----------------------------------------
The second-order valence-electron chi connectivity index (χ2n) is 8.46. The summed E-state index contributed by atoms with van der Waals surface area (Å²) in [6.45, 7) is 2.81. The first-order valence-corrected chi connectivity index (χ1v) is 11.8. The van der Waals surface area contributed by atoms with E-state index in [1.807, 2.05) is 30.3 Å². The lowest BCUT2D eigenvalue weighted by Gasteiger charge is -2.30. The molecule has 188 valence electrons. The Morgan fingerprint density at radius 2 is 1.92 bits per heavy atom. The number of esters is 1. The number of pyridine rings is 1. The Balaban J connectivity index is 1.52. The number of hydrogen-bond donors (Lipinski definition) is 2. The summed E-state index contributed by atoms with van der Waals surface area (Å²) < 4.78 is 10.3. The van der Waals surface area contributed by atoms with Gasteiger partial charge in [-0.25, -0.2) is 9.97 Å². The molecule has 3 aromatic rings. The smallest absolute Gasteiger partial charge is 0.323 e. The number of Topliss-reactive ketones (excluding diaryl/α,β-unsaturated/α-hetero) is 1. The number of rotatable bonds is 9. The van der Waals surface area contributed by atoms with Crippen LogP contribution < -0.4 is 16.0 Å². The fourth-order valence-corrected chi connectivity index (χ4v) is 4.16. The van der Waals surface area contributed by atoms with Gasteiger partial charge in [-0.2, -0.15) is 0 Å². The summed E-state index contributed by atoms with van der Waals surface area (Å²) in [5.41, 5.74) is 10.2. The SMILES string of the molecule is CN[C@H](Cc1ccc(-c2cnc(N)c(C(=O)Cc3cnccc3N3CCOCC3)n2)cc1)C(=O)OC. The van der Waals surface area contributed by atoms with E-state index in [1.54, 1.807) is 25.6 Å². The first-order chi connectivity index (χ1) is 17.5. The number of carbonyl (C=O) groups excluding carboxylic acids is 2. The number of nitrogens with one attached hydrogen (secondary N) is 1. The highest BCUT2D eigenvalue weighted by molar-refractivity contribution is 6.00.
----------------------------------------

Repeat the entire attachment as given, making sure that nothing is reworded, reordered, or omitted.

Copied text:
The second-order valence-electron chi connectivity index (χ2n) is 8.46. The summed E-state index contributed by atoms with van der Waals surface area (Å²) in [6.45, 7) is 2.81. The first-order valence-corrected chi connectivity index (χ1v) is 11.8. The van der Waals surface area contributed by atoms with E-state index in [1.807, 2.05) is 30.3 Å². The lowest BCUT2D eigenvalue weighted by Gasteiger charge is -2.30. The molecule has 188 valence electrons. The Morgan fingerprint density at radius 2 is 1.92 bits per heavy atom. The number of esters is 1. The number of pyridine rings is 1. The Balaban J connectivity index is 1.52. The number of hydrogen-bond donors (Lipinski definition) is 2. The summed E-state index contributed by atoms with van der Waals surface area (Å²) < 4.78 is 10.3. The van der Waals surface area contributed by atoms with Gasteiger partial charge in [-0.25, -0.2) is 9.97 Å². The molecule has 3 aromatic rings. The smallest absolute Gasteiger partial charge is 0.323 e. The number of Topliss-reactive ketones (excluding diaryl/α,β-unsaturated/α-hetero) is 1. The number of rotatable bonds is 9. The van der Waals surface area contributed by atoms with Crippen LogP contribution < -0.4 is 16.0 Å². The fourth-order valence-corrected chi connectivity index (χ4v) is 4.16. The van der Waals surface area contributed by atoms with Gasteiger partial charge in [-0.2, -0.15) is 0 Å². The summed E-state index contributed by atoms with van der Waals surface area (Å²) in [5.41, 5.74) is 10.2. The SMILES string of the molecule is CN[C@H](Cc1ccc(-c2cnc(N)c(C(=O)Cc3cnccc3N3CCOCC3)n2)cc1)C(=O)OC. The van der Waals surface area contributed by atoms with E-state index in [1.54, 1.807) is 25.6 Å². The first-order chi connectivity index (χ1) is 17.5. The number of carbonyl (C=O) groups excluding carboxylic acids is 2. The number of nitrogens with one attached hydrogen (secondary N) is 1. The highest BCUT2D eigenvalue weighted by molar-refractivity contribution is 6.00.